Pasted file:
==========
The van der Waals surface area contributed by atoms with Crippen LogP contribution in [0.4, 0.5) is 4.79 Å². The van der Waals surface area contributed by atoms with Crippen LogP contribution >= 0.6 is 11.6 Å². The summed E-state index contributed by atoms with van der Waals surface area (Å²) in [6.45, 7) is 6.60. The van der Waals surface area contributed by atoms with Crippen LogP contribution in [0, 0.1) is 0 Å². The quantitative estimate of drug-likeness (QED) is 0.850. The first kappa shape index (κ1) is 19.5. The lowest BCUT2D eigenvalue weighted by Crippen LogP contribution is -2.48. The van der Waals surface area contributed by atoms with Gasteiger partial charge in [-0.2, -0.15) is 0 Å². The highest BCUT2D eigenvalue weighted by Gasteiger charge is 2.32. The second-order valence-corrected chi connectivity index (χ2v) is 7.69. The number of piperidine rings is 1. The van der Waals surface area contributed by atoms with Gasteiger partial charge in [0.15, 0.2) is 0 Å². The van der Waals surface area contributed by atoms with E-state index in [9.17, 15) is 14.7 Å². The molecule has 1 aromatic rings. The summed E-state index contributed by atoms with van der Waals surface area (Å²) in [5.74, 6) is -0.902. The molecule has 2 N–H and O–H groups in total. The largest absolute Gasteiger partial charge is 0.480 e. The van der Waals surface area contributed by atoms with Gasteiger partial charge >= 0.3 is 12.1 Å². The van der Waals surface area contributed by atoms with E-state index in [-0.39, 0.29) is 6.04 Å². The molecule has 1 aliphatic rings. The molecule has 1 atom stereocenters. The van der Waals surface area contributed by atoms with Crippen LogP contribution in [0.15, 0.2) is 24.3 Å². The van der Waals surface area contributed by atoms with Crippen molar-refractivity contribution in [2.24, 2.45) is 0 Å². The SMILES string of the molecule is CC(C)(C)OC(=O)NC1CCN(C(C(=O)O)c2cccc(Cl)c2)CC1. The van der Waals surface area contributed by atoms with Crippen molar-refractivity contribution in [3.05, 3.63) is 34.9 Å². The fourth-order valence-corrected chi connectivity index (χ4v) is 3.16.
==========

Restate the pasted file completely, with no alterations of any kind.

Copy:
The van der Waals surface area contributed by atoms with Crippen LogP contribution in [0.4, 0.5) is 4.79 Å². The van der Waals surface area contributed by atoms with Crippen LogP contribution >= 0.6 is 11.6 Å². The summed E-state index contributed by atoms with van der Waals surface area (Å²) in [6.45, 7) is 6.60. The van der Waals surface area contributed by atoms with Crippen LogP contribution in [0, 0.1) is 0 Å². The quantitative estimate of drug-likeness (QED) is 0.850. The first kappa shape index (κ1) is 19.5. The lowest BCUT2D eigenvalue weighted by Crippen LogP contribution is -2.48. The van der Waals surface area contributed by atoms with Gasteiger partial charge in [-0.2, -0.15) is 0 Å². The highest BCUT2D eigenvalue weighted by Gasteiger charge is 2.32. The second-order valence-corrected chi connectivity index (χ2v) is 7.69. The number of piperidine rings is 1. The van der Waals surface area contributed by atoms with Gasteiger partial charge in [0.15, 0.2) is 0 Å². The van der Waals surface area contributed by atoms with E-state index in [9.17, 15) is 14.7 Å². The molecule has 1 aromatic rings. The summed E-state index contributed by atoms with van der Waals surface area (Å²) in [5.74, 6) is -0.902. The molecule has 2 N–H and O–H groups in total. The largest absolute Gasteiger partial charge is 0.480 e. The van der Waals surface area contributed by atoms with Gasteiger partial charge >= 0.3 is 12.1 Å². The van der Waals surface area contributed by atoms with E-state index in [-0.39, 0.29) is 6.04 Å². The molecule has 1 aliphatic rings. The molecule has 1 atom stereocenters. The van der Waals surface area contributed by atoms with Crippen LogP contribution in [0.15, 0.2) is 24.3 Å². The van der Waals surface area contributed by atoms with Crippen molar-refractivity contribution in [2.24, 2.45) is 0 Å². The SMILES string of the molecule is CC(C)(C)OC(=O)NC1CCN(C(C(=O)O)c2cccc(Cl)c2)CC1. The van der Waals surface area contributed by atoms with Crippen molar-refractivity contribution in [3.05, 3.63) is 34.9 Å². The fourth-order valence-corrected chi connectivity index (χ4v) is 3.16.